The Harbinger Online

Claire in the Chair: 10


I am a 17-year-old senior in high school. I am currently in the process of applying to colleges and one year from November I will vote for the President of the United States. For all intents and purposes, I am a budding adult. But I don’t feel like one.

One of a myriad of essay prompts I have faced thus far in my college application process asked for a specific moment that marked my transition from childhood to adulthood. I never had a Bat Mitzvah or Quinceańera. I never had that moment, walking down the halls of my high school, where I suddenly felt grown up. While it is unlikely that anyone ever suddenly felt like an adult during these movie-like moments, the prompt– and my lack of an answer– caused me to realize the impact my disability has had on my transition to adulthood.

My life has been marked by inabilities and childlike dependence. I am put into bed at night, and taken out the next morning; I am rarely left alone; my food is cut into bite sized, guileless, versions of what it once was; and my toothpaste always magically appears on my toothbrush without any effort. I have not regressed into childhood, I just simply never progressed out of it. My knowledge, however, far exceeds that of one in elementary school. I have learned– and fallen in love with– the depths of American History, the glory of Their Eyes Were Watching God, the evolving relationship of humans and nature, and the story of Henrietta Lacks and her immortal cells.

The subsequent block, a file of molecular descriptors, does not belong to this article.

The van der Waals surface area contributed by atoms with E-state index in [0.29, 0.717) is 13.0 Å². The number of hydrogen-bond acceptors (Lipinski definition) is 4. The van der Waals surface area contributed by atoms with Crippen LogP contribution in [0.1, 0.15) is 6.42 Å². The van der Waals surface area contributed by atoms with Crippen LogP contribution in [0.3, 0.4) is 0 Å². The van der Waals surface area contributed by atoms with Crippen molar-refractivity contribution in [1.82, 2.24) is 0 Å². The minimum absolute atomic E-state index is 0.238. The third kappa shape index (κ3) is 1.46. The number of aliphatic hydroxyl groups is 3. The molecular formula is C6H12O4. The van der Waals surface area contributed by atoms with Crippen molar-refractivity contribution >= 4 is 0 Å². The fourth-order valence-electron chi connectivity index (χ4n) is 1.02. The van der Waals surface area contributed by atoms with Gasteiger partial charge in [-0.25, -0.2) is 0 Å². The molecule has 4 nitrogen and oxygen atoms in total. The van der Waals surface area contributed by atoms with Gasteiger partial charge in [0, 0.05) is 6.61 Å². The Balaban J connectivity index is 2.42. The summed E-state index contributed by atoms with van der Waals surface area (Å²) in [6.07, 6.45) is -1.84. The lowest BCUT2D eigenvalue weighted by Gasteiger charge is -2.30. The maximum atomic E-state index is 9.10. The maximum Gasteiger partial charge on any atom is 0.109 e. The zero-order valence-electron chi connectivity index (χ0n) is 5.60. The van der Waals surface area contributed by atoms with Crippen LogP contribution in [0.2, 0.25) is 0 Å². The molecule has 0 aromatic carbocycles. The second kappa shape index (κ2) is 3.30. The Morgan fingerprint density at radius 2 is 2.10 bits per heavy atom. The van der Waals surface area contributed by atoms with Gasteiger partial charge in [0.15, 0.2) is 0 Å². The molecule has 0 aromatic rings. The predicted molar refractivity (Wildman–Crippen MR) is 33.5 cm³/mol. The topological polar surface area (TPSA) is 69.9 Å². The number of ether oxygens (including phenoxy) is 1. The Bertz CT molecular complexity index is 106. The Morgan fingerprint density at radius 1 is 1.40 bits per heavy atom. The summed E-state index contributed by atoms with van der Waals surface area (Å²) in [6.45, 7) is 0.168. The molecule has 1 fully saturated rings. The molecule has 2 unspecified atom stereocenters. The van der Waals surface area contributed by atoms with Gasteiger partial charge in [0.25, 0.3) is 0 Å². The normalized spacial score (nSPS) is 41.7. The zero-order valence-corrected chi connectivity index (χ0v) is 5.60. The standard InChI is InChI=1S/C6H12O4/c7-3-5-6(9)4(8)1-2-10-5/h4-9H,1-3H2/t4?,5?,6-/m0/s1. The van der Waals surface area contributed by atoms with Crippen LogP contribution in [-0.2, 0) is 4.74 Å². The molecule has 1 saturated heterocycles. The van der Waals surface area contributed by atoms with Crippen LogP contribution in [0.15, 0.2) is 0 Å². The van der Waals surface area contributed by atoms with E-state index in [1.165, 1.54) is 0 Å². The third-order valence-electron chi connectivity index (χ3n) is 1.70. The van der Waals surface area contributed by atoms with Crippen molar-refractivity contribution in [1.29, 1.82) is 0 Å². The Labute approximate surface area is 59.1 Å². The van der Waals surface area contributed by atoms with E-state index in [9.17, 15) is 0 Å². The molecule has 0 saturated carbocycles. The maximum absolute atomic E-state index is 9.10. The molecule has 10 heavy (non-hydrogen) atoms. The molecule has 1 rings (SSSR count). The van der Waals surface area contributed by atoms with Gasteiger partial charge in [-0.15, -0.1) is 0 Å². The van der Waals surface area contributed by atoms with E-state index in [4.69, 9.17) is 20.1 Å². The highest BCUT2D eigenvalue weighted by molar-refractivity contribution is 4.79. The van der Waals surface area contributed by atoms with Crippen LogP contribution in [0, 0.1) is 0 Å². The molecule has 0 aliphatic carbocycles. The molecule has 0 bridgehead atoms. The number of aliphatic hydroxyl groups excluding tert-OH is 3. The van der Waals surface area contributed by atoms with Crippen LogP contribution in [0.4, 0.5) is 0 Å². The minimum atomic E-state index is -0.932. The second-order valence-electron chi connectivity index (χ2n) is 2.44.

Adulthood, and the transition into it, is blurry. So as a culture we give it physical attributes to make it appear clear. You are an adult if you can drive or stay at your house independently when your parents are away. Our society has narrowed the scope of adulthood, and left me in the awkward in between.

While I may have difficulty considering myself to be a full-fledged adult (I mean what 17-year-old doesn’t), society should not. Maybe it’s because I am on the outside looking in, but I believe adulthood should be defined by maturity, intelligence or the ability to reach out and relate to people– not merely physical limitations.


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